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Marlins again interesting after re-hiring octogenarian skipperThe interim manager has traditionally been seen as baseball's version of the substitute teacher. He's not going to be around very long, he faces an uphill battle for respect and he's probably not going to get very much done during his time.

This is problematic as a fan because it can be very easy to write that team off for the rest of the season as boring and unworthy of your attention.

What the Florida Marlins are doing by making 80-year-old Jack McKeon their interim skipper after the resignation of Edwin Rodriguez, however, qualifies as the exact opposite — a temporary stewardship that should qualify as both entertaining and compelling.

Anyone taking notes for a possible sitcom? Or heck, a drama if the clash of strong wills between McKeon and star Hanley Ramirez(notes) turns into the mess we think it might?

As first reported by ESPN's Buster Olney on Sunday night, the team has scheduled a press conference at 3 on Monday afternoon to announce that McKeon — the man who helmed the 2003 World Series team and three of the franchise's five above-.500 teams — will be leading the team for the rest of the season.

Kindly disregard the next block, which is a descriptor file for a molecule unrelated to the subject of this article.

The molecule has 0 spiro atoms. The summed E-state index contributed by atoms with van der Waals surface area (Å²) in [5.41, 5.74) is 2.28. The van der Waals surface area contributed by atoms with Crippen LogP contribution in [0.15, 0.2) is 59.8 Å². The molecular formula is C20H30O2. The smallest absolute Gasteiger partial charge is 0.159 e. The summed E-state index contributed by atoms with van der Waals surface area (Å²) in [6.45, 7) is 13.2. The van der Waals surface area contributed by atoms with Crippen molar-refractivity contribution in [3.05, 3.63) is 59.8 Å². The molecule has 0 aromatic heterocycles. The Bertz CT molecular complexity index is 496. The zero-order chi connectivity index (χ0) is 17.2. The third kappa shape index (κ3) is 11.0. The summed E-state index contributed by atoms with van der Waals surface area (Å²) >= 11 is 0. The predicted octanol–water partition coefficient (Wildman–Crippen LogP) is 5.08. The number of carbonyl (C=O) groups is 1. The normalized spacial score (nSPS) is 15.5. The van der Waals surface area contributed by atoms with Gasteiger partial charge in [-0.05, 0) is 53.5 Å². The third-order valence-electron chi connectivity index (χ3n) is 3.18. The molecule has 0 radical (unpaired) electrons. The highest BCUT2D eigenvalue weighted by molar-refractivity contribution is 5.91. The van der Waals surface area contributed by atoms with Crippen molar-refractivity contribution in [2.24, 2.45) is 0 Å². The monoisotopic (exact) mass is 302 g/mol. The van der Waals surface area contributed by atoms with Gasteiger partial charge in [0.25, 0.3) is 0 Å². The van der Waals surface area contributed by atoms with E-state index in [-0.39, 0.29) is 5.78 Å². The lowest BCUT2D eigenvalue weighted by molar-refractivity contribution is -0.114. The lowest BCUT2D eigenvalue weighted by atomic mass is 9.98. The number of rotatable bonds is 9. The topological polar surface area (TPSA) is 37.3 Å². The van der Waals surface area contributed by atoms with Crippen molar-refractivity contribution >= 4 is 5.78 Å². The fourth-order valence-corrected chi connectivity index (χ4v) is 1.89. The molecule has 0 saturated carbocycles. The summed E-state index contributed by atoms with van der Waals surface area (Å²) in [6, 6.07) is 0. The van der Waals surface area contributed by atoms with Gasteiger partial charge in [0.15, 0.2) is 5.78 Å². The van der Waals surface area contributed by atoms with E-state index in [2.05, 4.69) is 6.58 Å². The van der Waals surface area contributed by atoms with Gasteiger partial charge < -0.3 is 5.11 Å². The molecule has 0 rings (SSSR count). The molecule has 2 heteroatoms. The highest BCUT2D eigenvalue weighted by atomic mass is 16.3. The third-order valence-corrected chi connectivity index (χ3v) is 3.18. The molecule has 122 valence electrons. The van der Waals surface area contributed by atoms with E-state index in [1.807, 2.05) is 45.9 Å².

When that happens, McKeon will officially become the oldest manager in National League history. Connie Mack, who managed the AL's Philadelphia A's until he was 87, holds the record of baseball's oldest manager.

Seeing as how the Marlins have lost 18 of 19 games in June and have fallen to 12.5 games out of first place in the NL East, McKeon probably won't be able to reel in the Fish  like he famously did in 2003. That was when McKeon replaced Jeff Torborg in early May after a 16-22 start and led them to 91 wins, a NL wild card and a World Series win over the New York Yankees.

But even past the jokes about McKeon's age — he was managing a minor league team in the Dallas area when JFK was shot and his first managing job came with the 1973 Kansas City Royals —  his hiring will make for a great story to follow in the second half of the season.

Marlins and players shouldn't expect a game of shuffleboard, either. After he stepped down from the Marlins after a disappointing 2005 season, there were plenty of rumors that McKeon's tough personality wasn't going over so well in the clubhouse.

Maybe that approach won't play in 2011, either, but at least it'll be interesting for us to watch.

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